Hemorrhagic pericardial effusion can be acute or chronic. The differential diagnosis of acute effusion includes mechanical complications of MI (i.e., free LV wall rupture and pseudoaneurysm rupture), aortic dissection, chest wall trauma, and iatrogenic. Chronic hemorrhagic effusions can be related to infections (e.g., tuberculosis), malignancy, renal failure, and anticoagulation. Our patient presented with acute hemopericardium, and in the absence of trauma or recent percutaneous or surgical intervention, the most likely diagnosis was either a mechanical complication of MI or acute aortic dissection.
In the context of hemodynamic stability after pericardiocentesis, the patient underwent computed tomography angiography (CTA) (Figure 1), which ruled out aortic dissection but showed the presence of a large basal inferior LV pseudoaneurysm (asterisk) in addition to a large hemorrhagic pericardial effusion (Figures 1A and 1B, arrows). Multiplanar reconstruction imaging showed the pseudoaneurysm, measuring 34 × 33 mm in its widest dimension (Figure 1C). A 3-dimensional–rendered image demonstrated the typical morphological appearance of a pseudoaneurysm and its anatomic relationship to the surrounding structures (Figure 1D).
The patient underwent successful patch repair with bovine pericardium (Figures 1E and 1F).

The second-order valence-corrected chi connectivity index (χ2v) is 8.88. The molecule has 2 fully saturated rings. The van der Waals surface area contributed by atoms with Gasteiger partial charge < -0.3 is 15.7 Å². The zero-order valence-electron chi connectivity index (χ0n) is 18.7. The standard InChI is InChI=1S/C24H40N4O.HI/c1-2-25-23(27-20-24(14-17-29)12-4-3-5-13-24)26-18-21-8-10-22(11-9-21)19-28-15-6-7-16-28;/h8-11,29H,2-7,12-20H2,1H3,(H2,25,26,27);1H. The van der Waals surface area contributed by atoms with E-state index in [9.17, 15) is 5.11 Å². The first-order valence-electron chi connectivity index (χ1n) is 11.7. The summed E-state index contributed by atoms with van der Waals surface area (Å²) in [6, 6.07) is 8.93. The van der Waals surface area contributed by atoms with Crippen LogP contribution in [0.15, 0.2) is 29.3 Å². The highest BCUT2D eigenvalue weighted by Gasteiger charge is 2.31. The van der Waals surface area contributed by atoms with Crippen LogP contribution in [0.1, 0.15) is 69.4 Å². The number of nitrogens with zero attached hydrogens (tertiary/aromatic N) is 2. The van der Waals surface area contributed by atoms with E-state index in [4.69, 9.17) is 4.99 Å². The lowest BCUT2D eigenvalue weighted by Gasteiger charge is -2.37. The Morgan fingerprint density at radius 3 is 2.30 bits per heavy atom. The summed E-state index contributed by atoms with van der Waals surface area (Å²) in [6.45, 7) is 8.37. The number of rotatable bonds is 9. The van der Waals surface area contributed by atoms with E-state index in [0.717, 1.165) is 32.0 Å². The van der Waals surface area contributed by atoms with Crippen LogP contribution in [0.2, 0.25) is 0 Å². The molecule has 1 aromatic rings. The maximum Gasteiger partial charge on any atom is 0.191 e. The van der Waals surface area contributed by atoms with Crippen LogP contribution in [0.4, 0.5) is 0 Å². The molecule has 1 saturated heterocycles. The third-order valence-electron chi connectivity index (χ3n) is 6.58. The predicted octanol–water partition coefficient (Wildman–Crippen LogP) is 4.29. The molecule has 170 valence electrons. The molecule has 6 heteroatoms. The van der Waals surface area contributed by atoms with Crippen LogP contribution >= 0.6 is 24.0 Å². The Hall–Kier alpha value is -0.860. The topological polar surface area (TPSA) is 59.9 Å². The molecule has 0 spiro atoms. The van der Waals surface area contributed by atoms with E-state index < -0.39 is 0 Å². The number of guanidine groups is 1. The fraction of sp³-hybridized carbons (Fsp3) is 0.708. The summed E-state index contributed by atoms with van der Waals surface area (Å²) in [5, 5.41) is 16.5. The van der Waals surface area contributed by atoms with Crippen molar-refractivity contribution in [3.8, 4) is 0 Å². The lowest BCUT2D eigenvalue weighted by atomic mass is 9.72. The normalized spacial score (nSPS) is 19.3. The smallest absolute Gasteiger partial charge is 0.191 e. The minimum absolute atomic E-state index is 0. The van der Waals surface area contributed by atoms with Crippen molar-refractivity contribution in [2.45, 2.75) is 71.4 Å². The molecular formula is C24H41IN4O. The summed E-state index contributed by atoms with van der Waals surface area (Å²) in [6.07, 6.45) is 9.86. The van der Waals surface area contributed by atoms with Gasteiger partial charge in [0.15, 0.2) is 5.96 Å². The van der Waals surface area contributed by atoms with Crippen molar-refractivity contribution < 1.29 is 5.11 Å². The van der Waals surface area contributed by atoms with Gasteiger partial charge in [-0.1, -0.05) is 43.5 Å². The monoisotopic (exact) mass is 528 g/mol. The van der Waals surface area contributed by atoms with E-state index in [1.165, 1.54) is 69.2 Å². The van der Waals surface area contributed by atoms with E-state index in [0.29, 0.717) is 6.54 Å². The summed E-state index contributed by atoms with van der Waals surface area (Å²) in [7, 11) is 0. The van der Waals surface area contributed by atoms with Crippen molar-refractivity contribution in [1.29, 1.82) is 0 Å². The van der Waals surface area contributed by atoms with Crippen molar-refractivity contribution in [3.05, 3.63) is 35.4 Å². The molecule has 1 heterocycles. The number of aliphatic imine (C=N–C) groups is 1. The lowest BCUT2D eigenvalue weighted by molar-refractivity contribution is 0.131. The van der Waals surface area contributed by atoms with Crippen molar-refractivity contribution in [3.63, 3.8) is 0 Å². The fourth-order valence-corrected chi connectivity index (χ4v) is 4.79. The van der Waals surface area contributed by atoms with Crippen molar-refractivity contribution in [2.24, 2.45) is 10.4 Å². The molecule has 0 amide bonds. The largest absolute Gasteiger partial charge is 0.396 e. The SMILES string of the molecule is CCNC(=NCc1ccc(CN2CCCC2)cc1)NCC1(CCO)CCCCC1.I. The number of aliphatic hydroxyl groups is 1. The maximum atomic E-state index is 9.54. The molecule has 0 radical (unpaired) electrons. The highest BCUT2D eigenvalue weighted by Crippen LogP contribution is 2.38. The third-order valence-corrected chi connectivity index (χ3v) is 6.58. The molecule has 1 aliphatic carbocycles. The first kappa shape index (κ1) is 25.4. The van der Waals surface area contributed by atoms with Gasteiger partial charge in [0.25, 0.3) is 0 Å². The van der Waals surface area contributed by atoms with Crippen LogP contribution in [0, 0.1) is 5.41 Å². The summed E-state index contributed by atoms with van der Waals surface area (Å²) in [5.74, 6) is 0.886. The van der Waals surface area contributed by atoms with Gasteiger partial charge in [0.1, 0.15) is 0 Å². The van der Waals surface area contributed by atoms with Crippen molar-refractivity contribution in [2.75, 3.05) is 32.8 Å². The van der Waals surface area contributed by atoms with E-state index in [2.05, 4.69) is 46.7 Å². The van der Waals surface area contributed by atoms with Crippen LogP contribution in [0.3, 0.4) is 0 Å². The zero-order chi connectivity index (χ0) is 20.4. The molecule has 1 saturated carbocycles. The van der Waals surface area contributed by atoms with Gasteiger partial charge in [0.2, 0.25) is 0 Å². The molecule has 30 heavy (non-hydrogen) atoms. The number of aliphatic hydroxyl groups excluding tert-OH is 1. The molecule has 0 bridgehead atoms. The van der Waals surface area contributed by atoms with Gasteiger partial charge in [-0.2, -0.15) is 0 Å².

LV pseudoaneurysms form when free wall rupture is contained by adherent pericardium or scar tissue. Although LV pseudoaneurysm may occur after cardiac surgery, trauma, or infective endocarditis, the most common cause is MI. The incidence of LV pseudoaneurysm after MI is 0.2% to 0.3% (1). Although no robust data are available, the incidence has been decreasing in recent years because of advancements in medical therapy and revascularization (2). The most common location of LV pseudoaneurysm is the inferior or inferolateral walls. The major risk factors for the development of an LV pseudoaneurysm after MI include advanced age, female sex, hypertension, first transmural MI, lack of collateral circulation, late presentation of MI, and delayed or no revascularization (3). As in our case, cardiologists need to be vigilant and keep a low index of suspicion for short- or long-term mechanical complications of MI in patients with late presentation.
The mean interval between index MI and diagnosis of the pseudoaneurysm is 7 months (range between 1 and 11 months) (4). Although chronic LV pseudoaneurysms after MI have been previously reported (5), to the best of our knowledge, this is the first report of chronic LV pseudoaneurysm presenting with very late rupture after MI.